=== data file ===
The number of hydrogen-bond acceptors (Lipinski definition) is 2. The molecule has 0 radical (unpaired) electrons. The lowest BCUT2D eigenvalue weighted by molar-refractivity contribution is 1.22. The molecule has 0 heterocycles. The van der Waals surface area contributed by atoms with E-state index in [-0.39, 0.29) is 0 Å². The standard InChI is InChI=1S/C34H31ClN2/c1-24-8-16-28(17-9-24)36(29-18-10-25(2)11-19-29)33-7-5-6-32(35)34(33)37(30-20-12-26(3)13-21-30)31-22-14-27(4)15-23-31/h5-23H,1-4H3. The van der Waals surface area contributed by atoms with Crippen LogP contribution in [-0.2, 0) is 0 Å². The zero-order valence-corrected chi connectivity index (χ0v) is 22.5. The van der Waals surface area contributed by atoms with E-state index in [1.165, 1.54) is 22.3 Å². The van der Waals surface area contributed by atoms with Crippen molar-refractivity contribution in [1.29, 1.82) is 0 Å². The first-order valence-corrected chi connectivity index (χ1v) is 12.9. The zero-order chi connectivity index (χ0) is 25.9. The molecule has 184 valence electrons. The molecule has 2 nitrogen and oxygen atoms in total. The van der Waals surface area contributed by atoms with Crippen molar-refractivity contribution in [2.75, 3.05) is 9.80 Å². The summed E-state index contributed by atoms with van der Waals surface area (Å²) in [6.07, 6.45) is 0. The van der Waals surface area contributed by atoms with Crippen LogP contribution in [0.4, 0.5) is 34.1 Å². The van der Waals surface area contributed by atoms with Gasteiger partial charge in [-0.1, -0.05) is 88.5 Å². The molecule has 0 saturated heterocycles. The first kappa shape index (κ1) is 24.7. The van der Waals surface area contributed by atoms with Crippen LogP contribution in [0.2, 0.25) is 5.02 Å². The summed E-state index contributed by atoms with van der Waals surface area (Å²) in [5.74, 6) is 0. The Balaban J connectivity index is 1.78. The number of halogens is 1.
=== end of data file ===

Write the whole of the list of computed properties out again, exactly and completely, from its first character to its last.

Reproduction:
The number of hydrogen-bond acceptors (Lipinski definition) is 2. The molecule has 0 radical (unpaired) electrons. The lowest BCUT2D eigenvalue weighted by molar-refractivity contribution is 1.22. The molecule has 0 heterocycles. The van der Waals surface area contributed by atoms with E-state index in [-0.39, 0.29) is 0 Å². The standard InChI is InChI=1S/C34H31ClN2/c1-24-8-16-28(17-9-24)36(29-18-10-25(2)11-19-29)33-7-5-6-32(35)34(33)37(30-20-12-26(3)13-21-30)31-22-14-27(4)15-23-31/h5-23H,1-4H3. The van der Waals surface area contributed by atoms with Crippen LogP contribution in [-0.2, 0) is 0 Å². The zero-order valence-corrected chi connectivity index (χ0v) is 22.5. The van der Waals surface area contributed by atoms with E-state index in [1.165, 1.54) is 22.3 Å². The van der Waals surface area contributed by atoms with Crippen molar-refractivity contribution in [1.29, 1.82) is 0 Å². The first-order valence-corrected chi connectivity index (χ1v) is 12.9. The zero-order chi connectivity index (χ0) is 25.9. The molecule has 184 valence electrons. The molecule has 2 nitrogen and oxygen atoms in total. The van der Waals surface area contributed by atoms with Crippen molar-refractivity contribution in [2.75, 3.05) is 9.80 Å². The summed E-state index contributed by atoms with van der Waals surface area (Å²) in [6.07, 6.45) is 0. The van der Waals surface area contributed by atoms with Crippen LogP contribution in [0.4, 0.5) is 34.1 Å². The van der Waals surface area contributed by atoms with Gasteiger partial charge in [-0.1, -0.05) is 88.5 Å². The molecule has 0 saturated heterocycles. The first kappa shape index (κ1) is 24.7. The van der Waals surface area contributed by atoms with Crippen LogP contribution in [0.2, 0.25) is 5.02 Å². The summed E-state index contributed by atoms with van der Waals surface area (Å²) in [5.74, 6) is 0. The Balaban J connectivity index is 1.78. The number of halogens is 1.